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Best Online Master’s Degrees in: Engineering Physics

Explore a Master’s Degree in Engineering Physics

Engineering physics combines the study of mathematics, physics, and engineering. While enrolled in these types of programs, students learn about physics at an advanced level while sharpening their engineering skills and problem-solving abilities. Many programs also give students the opportunity to specialize in a particular area, such as applied optics, nanotechnology, solid state physics, instrumentation and automation, or nanoscience for advanced technology. A master’s program in engineering physics typically requires students to complete from 30 to 46 credit hours, allowing them to graduate in two to three years. However, a degree might take shorter or longer to complete depending on the school, previously earned college credit, enrollment status, and other factors.

Class Curriculum

A master’s in engineering physics program generally consists of interdisciplinary curriculum that exposes students to the advanced study of both physics and engineering. Students take courses in the areas of applied mathematics, statistical mechanics, electromagnetism, and particle and quantum mechanics. Along with core courses, students have to option to take elective courses based on their own interests. Courses typically found in graduate engineering physics include:

  • Quantum Mechanics. This course covers the theory of quantum mechanics and is purposed to help students develop an intuitive understanding of this particular branch of physics. Topics covered include Schrodinger’s equation, waves, simple potentials, and the harmonic oscillator.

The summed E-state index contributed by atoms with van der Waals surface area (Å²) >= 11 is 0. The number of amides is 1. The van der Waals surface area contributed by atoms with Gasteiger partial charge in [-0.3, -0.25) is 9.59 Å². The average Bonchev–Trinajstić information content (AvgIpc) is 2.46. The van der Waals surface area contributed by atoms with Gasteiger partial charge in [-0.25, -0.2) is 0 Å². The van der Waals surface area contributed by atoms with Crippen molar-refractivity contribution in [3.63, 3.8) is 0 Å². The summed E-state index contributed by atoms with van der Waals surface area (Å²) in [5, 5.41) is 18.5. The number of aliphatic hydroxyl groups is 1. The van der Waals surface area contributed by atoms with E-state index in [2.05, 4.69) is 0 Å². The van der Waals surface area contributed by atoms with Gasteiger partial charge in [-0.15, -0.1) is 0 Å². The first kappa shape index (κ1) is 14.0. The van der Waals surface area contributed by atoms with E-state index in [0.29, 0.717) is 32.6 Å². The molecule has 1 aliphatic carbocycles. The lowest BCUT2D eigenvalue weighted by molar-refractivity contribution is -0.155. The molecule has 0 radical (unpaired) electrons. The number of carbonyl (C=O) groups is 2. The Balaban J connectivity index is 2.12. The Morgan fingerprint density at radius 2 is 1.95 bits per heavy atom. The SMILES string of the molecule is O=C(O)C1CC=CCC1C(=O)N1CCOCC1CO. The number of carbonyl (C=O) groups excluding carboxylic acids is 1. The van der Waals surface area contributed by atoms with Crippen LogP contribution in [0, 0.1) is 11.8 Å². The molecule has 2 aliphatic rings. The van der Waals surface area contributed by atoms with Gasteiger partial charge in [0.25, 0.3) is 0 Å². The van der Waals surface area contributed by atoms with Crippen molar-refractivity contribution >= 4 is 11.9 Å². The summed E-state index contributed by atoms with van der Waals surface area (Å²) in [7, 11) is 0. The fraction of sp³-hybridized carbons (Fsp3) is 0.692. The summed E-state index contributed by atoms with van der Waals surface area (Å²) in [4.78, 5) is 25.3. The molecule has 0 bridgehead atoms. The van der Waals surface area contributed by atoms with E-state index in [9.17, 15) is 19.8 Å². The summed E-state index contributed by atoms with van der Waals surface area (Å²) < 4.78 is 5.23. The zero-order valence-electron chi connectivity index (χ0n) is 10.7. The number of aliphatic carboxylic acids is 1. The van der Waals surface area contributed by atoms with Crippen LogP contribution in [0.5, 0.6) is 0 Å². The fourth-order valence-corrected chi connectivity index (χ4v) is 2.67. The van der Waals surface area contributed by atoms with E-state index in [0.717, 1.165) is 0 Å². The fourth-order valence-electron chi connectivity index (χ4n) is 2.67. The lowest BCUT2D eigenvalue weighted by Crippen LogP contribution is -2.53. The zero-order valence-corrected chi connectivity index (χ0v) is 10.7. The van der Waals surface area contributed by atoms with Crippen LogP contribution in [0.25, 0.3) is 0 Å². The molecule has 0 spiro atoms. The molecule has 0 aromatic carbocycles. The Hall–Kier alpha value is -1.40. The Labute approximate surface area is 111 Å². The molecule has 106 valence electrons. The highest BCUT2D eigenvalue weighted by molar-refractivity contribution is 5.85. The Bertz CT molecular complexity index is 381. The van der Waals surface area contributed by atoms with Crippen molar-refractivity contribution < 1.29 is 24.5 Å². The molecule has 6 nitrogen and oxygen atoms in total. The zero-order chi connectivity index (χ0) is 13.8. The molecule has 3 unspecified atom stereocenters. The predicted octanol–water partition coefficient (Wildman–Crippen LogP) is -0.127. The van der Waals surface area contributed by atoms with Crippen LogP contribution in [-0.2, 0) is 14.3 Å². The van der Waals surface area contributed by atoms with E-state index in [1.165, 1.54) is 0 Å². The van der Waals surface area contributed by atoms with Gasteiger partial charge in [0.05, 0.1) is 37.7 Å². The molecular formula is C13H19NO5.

• Computational Physics. In this course, students learn about the development of computational techniques and numerical algorithms. Additionally, they may have the chance to participate in computer simulations of physical systems to learn about the individual processes that take place within them.
  • Instrumentation. This course addresses the instrumentation systems used for the various areas of applied physics. While enrolled, students will learn about computer data collection, electronic instruments, and sensors for radiation, electronics and magnetic fields, particles, motion, and pressure.

In addition to the graduate training students will receive in engineering physics courses, students will likely gain research and design experience through projects concerning the application of physics to solve scientific and technological problems. They may also have the opportunity to conduct independent research and the option to complete a thesis for credit.

Building a Career

Students graduate with the knowledge and skills necessary to apply the principles and practices of physics to solve engineering problems. They are typically prepared to obtain industrial and research positions, including those in industry, government, military, and private research and development. They can work in various areas of physics engineering like nano- and micro-device engineering, nuclear engineering and energy systems, metrology, photonics, and mechatronics. A master’s degree in engineering physics program is also excellent preparation for doctoral study in various technical fields.

According to the U.S. Bureau of Labor Statistics (BLS), the employment of physicists is expected to increase by 14% from 2010 to 2020. Growth is particularly expected in applied research in private industry, especially in the areas of information, communications, and semiconductor technology.

Physicists earned a median annual salary of $106,370 in May 2010, according to the BLS. That same year, the BLS reported the median annual salary of engineers in physics-related occupations as follows: aerospace engineers, $97,480; chemical engineers, $90,300; electrical and electronic engineers, $87,180; industrial engineers, $76,100; and nuclear engineers, $99,920. While these types of figures can give you an idea of the career outlook for those with a degree in engineering physics, they are not guarantees of employment or income. Job availability and salary often depends on a variety of factors, including location, education level, professional experience, and economic conditions.

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